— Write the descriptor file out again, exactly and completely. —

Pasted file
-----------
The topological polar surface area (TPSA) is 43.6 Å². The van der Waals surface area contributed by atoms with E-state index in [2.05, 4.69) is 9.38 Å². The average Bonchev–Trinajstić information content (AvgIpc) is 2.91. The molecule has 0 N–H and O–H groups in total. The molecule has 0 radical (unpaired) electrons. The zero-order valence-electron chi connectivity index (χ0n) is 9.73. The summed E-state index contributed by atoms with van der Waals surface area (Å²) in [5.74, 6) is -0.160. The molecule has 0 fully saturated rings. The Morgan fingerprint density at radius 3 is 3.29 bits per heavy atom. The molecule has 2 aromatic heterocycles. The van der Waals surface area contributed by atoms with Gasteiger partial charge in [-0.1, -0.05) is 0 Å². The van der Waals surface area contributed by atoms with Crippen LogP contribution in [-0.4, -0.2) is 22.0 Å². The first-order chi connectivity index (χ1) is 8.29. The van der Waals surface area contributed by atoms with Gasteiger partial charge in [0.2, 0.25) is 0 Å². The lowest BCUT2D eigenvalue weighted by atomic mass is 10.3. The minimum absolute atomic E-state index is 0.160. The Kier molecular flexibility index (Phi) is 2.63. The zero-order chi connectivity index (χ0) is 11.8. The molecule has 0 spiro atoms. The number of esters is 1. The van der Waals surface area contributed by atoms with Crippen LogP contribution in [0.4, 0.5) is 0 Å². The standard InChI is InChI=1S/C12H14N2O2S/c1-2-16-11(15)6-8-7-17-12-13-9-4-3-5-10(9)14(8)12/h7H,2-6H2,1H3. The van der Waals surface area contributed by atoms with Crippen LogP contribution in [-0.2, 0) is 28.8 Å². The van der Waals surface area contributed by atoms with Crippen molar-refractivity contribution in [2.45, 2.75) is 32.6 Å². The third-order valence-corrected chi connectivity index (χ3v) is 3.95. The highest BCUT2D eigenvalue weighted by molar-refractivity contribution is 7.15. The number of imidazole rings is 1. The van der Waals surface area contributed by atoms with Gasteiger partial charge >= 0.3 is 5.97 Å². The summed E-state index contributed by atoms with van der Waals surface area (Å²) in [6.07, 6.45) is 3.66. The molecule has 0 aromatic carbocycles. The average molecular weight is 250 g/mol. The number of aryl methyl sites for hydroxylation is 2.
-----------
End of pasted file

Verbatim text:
The topological polar surface area (TPSA) is 43.6 Å². The van der Waals surface area contributed by atoms with E-state index in [2.05, 4.69) is 9.38 Å². The average Bonchev–Trinajstić information content (AvgIpc) is 2.91. The molecule has 0 N–H and O–H groups in total. The molecule has 0 radical (unpaired) electrons. The zero-order valence-electron chi connectivity index (χ0n) is 9.73. The summed E-state index contributed by atoms with van der Waals surface area (Å²) in [5.74, 6) is -0.160. The molecule has 0 fully saturated rings. The Morgan fingerprint density at radius 3 is 3.29 bits per heavy atom. The molecule has 2 aromatic heterocycles. The van der Waals surface area contributed by atoms with Gasteiger partial charge in [-0.1, -0.05) is 0 Å². The van der Waals surface area contributed by atoms with Crippen LogP contribution in [-0.4, -0.2) is 22.0 Å². The first-order chi connectivity index (χ1) is 8.29. The van der Waals surface area contributed by atoms with Gasteiger partial charge in [0.2, 0.25) is 0 Å². The lowest BCUT2D eigenvalue weighted by atomic mass is 10.3. The minimum absolute atomic E-state index is 0.160. The Kier molecular flexibility index (Phi) is 2.63. The zero-order chi connectivity index (χ0) is 11.8. The molecule has 0 spiro atoms. The number of esters is 1. The van der Waals surface area contributed by atoms with Crippen LogP contribution in [0.4, 0.5) is 0 Å². The standard InChI is InChI=1S/C12H14N2O2S/c1-2-16-11(15)6-8-7-17-12-13-9-4-3-5-10(9)14(8)12/h7H,2-6H2,1H3. The van der Waals surface area contributed by atoms with Crippen LogP contribution in [-0.2, 0) is 28.8 Å². The van der Waals surface area contributed by atoms with Crippen molar-refractivity contribution in [2.45, 2.75) is 32.6 Å². The third-order valence-corrected chi connectivity index (χ3v) is 3.95. The highest BCUT2D eigenvalue weighted by molar-refractivity contribution is 7.15. The number of imidazole rings is 1. The van der Waals surface area contributed by atoms with Gasteiger partial charge >= 0.3 is 5.97 Å². The summed E-state index contributed by atoms with van der Waals surface area (Å²) in [6.07, 6.45) is 3.66. The molecule has 0 aromatic carbocycles. The average molecular weight is 250 g/mol. The number of aryl methyl sites for hydroxylation is 2.